This Week in Science

Science  03 May 2013:
Vol. 340, Issue 6132, pp. 523
  1. Lord of the Robotic Flies


    While small-scale flying objects are ubiquitous in nature, they are quite hard to engineer. As sizes get smaller, fixed-winged flight becomes less efficient because of increased drag resistance. Ma et al. (p. 603) developed a tethered robotic fly with wings that flap through the use of piezo-electric materials. Control of the flight motion involved a feedback process, which allowed the tethered robotic fly to hover and make controlled flight maneuvers.

  2. Magnetic Frustration

    The study of magnetic frustration has a long history in solid-state physics, but cold-atom systems now offer the possibility of simulating the problem with exquisite control. Islam et al. (p. 583) study a system of 16 trapped ions, using the Coulomb interactions between the ions to simulate exchange interactions present in magnetic systems. The measured spin correlations provide a window into the behavior of the system, as the effective magnetic field and the range of the interactions are tuned.

  3. Closing the Cycle

    Cyclic hydrocarbons that incorporate nitrogen in the ring are among the most heavily investigated compounds in medicinal chemistry. Hennessy and Betley (p. 591) demonstrate an iron catalyst that forms a range of such cyclic compounds by inducing linear alkyl azides to curl back on themselves, inserting the nitrogen at one end into a carbon-hydrogen bond further down the chain. The reaction furthers a trend of C-H bond activation chemistry that forms elaborate products from relatively simple precursors, without the need to install activating groups at unreactive sites.

  4. Seeing Below the Surface

    Marte Vallis represents the largest of the young outflow channels on Mars. Thought to be the result of an ancient megaflood that occurred during a period that is otherwise known to be cold and dry, this channel system extends more than approximately 1000 kilometers in length and 100 kilometers in width. The channels' depths are unknown, however, because they have been covered by lava flows. By using the SHARAD radar sounder on the Mars Reconnaissance Orbiter, Morgan et al. (p. 607, published online 7 March) produced a three-dimensional reconstruction of the subsurface channels. The channels are twice as deep as previously thought and the floodwaters came from the Cerberus Fossae extensional fracture system.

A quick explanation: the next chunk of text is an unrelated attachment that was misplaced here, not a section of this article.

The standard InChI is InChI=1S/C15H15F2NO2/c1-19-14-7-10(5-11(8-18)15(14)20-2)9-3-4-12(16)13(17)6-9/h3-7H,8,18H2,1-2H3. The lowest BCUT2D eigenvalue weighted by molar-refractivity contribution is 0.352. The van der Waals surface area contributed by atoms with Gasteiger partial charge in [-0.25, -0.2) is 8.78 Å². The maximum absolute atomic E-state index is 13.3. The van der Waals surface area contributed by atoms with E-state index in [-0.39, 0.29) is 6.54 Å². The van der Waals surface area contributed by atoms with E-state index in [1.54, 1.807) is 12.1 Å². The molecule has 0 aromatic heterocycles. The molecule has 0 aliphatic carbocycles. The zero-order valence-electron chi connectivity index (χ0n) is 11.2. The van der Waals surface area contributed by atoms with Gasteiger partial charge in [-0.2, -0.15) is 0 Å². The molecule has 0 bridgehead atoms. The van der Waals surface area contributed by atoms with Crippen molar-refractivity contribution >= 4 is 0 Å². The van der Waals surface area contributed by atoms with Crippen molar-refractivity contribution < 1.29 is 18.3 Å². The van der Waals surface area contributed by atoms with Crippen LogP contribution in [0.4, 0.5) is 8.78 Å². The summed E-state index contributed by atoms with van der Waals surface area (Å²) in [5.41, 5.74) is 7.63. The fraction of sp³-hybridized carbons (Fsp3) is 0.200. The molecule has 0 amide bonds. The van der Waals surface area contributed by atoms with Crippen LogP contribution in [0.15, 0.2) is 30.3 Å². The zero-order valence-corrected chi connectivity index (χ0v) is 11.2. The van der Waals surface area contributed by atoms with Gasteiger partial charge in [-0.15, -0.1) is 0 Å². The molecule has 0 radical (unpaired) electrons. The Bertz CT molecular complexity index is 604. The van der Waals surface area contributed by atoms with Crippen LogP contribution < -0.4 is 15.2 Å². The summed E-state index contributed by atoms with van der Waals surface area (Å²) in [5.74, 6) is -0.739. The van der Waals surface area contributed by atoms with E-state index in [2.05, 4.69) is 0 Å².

5. Dissecting Serotonin Receptors


    Serotonin receptors are the targets for many widely used drugs prescribed to treat ailments from depression to obesity and migraine headaches (see the Perspective by Palczewski and Kiser). C. Wang et al. (p. 610, published online 21 March) and Wacker et al. (p. 615, published online 21 March) describe crystal structures of two members of the serotonin family of receptors bound to antimigraine medications or to a precursor of the hallucinogenic drug LSD. Subtle differences in the way particular ligands bind to the receptors cause substantial differences in the signals generated by the receptor and the consequent biological responses. The structures reveal how the same ligand can activate one or both of the two main serotonin receptor signaling mechanisms, depending on which particular receptor it binds.

  6. IDHology

    Among the most exciting drug targets to emerge from cancer genome sequencing projects are two related metabolic enzymes, isocitrate dehydrogenases 1 and 2 (IDH1, IDH2). Mutations in the IDH1 and IDH2 genes are common in certain types of human cancer. Whether inhibition of mutant IDH activity might offer therapeutic benefits is unclear (see the Perspective by Kim and DeBerardinis). F. Wang et al. (p. 622, published online 4 April) isolated a small molecule that selectively inhibits mutant IDH2, describe the structural details of its binding to the mutant enzyme, and show that this compound suppresses the growth of patient-derived leukemia cells harboring the IDH2 mutation. Rohle et al. (p. 626, published online 4 April) show that a small molecule inhibitor of IDH1 selectively slows the growth of patient-derived brain tumor cells with the IDH1 mutation.